Developing better techniques for monitoring CO2 storage

04 September 2014

Solar powered scientific monitoring equipment situated amongst an agricultural crop.

Atmospheric monitoring equipment
at the CSIRO Ginninderra
Experimental Station controlled
release facility.

Ensuring the effective and permanent storage of carbon dioxide is essential for any carbon capture and storage project.

A controlled release facility, hosted at the CSIRO's Ginninderra Experimental Station in north Canberra, is designed to simulate surface emissions of greenhouse gases such as carbon dioxide (CO2) from the ground into the atmosphere under controlled conditions.

This facility jointly run by the Cooperative Research Centre for Greenhouse Gas Technologies (CO2CRC) and partner agency Geoscience Australia, is an Australian first, and is one of only a few similar facilities around the world.  The work at the Ginninderra facility complements the monitoring work being undertaken by the CO2CRC and Geoscience Australia at the Otway Project in Victoria.

The measurement of known releases of greenhouse gases in the field using a controlled release facility is the most effective approach for assessing the effectiveness of monitoring techniques.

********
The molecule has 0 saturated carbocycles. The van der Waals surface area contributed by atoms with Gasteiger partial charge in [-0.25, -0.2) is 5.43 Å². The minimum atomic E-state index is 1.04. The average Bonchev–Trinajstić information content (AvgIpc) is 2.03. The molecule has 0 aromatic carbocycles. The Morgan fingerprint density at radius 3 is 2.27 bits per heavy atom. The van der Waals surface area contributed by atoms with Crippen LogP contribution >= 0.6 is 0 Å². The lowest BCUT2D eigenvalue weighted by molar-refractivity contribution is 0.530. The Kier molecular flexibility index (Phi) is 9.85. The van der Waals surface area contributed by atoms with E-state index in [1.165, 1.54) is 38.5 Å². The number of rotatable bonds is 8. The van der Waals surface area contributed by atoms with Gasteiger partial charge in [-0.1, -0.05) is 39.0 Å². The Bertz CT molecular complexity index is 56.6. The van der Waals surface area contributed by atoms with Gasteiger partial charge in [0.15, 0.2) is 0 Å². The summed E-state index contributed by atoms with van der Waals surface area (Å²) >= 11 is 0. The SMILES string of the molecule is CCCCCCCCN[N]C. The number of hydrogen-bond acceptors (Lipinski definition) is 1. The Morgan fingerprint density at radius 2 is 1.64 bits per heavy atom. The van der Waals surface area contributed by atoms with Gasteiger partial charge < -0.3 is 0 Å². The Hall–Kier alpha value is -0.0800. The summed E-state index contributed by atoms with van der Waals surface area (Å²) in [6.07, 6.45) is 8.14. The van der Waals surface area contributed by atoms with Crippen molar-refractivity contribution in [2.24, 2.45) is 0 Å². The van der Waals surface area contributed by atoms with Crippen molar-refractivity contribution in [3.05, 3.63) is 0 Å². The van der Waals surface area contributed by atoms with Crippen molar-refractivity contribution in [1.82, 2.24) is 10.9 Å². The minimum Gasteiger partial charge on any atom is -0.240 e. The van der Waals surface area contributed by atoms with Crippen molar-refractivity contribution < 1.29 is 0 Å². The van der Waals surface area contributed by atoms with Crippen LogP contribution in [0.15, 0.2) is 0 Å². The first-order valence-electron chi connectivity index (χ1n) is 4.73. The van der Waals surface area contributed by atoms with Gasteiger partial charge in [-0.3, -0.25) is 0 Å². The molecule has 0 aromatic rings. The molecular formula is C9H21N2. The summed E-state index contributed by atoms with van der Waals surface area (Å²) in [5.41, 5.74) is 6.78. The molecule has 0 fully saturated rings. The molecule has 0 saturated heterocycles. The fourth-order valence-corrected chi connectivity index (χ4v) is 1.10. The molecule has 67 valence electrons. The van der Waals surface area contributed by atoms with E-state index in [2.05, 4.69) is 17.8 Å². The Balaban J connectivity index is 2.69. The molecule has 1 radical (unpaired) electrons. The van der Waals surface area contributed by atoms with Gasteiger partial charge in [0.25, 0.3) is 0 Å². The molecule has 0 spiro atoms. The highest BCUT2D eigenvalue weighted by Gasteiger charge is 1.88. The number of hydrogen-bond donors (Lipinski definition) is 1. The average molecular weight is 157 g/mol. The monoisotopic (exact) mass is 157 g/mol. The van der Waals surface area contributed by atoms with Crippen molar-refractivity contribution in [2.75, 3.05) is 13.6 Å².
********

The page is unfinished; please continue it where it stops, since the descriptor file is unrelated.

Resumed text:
Geoscience Australia Project Leader Dr Andrew Feitz said one of the key challenges is to develop technology for detection of small-scale leak features over a wide area.

"This project has seen development of world leading research into the use of mobile sensor and remote sensing technology at the site," Dr Feitz explained.

The project facility was designed and developed under a joint venture between the CO2CRC and Geoscience Australia to evaluate the effectiveness of different near surface monitoring techniques for detecting and quantifying leaks against a known CO2 source.

The research conducted at the facility has been a highly interdisciplinary collaborative project with a range of national and international partner organisations. The research team has come from a broad range of scientific disciplines, including atmospheric science, geochemistry, plant biology and engineering.

The mix of different disciplines has provided insight into the behaviour of a controlled released CO2 plume in the near surface, the effectiveness of different monitoring approaches, and identified the key challenges for monitoring at geological sites now and into the future.

Some of the key results from the monitoring experiments conducted at the Ginninderra Experimental Station will be presented at the upcoming Greenhouse Gas Technologies Conference in Austin, Texas in early October.

Further detail on the project is available via the National Geosequestration Laboratory website.